Why it's More Difficult for People of Color When Their Child is Kidnapped

Despite the necessity of a police presence in these situations, African-American children receive much less coverage despite disappearing at a higher rate than their white counterparts. 

Coming home to find their child missing is a parent’s worst fear. In the eye of every parent, children are irreplaceable and priceless, so to have theirs stolen from them is an unimaginable, harrowing situation. Abductors can inflict horrific torment on missing children, through physical violence, forced starvation, and lack of human contact; the resulting psychological harm to both the victim and their family can ripple throughout their lifetimes. In fear of this scenario, parents often aim to protect their child at all costs, through cautious preventative measures, such as tracking their child’s location at all times or setting early curfews.

Unfortunately, sometimes the unthinkable does in fact happen. During these periods of immense stress, an immediate search for the missing child is necessary in order to fix the problem. Due to the gravity of the situation, alerting the police about a missing child is essential in order to improve chances of discovery. Yet, despite the necessity of a police presence in these situations, federal studies have shown that African-American children receive much less coverage despite disappearing at a higher rate than their white counterparts.

First, African-American families may not have the necessary resources to alert the relevant authorities. Centuries of wealth inequality have exponentially grown to ensure that black families are unable to afford the investigators that affluent white families can. The best lawyers are out of reach financially for many people of color. Additionally, a lack of information means that African-American families are sometimes unaware of the procedures to obtain help from the authorities. Confusing, authoritative language can prevent adequate comprehension and create confusion for people in desperate need of help who cannot afford to wade through complex legal language.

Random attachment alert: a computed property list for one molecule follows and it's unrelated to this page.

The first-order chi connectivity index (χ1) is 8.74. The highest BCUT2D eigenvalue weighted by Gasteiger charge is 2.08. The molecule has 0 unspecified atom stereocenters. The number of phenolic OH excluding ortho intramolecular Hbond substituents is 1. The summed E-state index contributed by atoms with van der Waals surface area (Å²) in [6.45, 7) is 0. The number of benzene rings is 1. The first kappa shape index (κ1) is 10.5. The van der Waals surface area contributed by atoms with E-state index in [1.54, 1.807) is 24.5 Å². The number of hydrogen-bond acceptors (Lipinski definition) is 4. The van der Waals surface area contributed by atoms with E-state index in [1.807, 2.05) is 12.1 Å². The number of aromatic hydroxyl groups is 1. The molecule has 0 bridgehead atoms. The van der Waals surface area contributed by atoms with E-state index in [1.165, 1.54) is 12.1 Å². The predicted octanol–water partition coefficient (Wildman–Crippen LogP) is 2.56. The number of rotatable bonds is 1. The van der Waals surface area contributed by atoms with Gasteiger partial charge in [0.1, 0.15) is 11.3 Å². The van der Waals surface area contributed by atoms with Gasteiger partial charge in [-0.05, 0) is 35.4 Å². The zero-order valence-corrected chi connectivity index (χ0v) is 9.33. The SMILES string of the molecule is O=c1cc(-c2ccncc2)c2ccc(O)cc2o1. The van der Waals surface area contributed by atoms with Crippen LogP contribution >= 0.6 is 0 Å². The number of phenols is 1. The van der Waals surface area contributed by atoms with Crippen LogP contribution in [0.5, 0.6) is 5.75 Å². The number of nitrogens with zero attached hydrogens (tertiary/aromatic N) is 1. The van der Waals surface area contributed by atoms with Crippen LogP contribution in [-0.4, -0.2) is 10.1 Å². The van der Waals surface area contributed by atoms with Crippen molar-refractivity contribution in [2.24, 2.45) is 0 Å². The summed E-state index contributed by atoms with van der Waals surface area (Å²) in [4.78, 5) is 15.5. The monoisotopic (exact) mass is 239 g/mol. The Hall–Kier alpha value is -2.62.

Moreover, even when African-American families are capable of getting help from the police, they are oftentimes unwilling to request help due to heightened tensions between the African-American community and the police. In a society where police brutality has been accepted as the norm and police officers often escape with a gentle slap of the wrist, it is only logical that African-Americans are often skeptical of seeking their protection. This lack of trust means that many crimes may go unreported due to fear of not being believed or of improper treatment, and the magnitude of this issue is unknown.

Finally, the media disproportionately covers missing children from white families. Without media coverage, there is less awareness about the need to find the child which can hamper rescue efforts. To compound the awareness problem, there is much less pressure to find the child because of the lack of public knowledge. The failure of the media to fairly represent this problem is unacceptable and ought to be condemned. When the media refuses to acknowledge the cases of black children, that signals a lack of care for the fates of innocent children. The media’s help would have resolved so many instances of injustice, but their failure to act condemns poor black families to suffer through the loss of a child.

Under no circumstance should the color of one’s skin determine whether they have to endure torment and separation from loved ones. No family should be denied the chance to search for a missing child simply due to race. Any factors that contribute to this unfortunate reality of society are an obstacle to achieving racial justice and further entrench already devastating inequalities.

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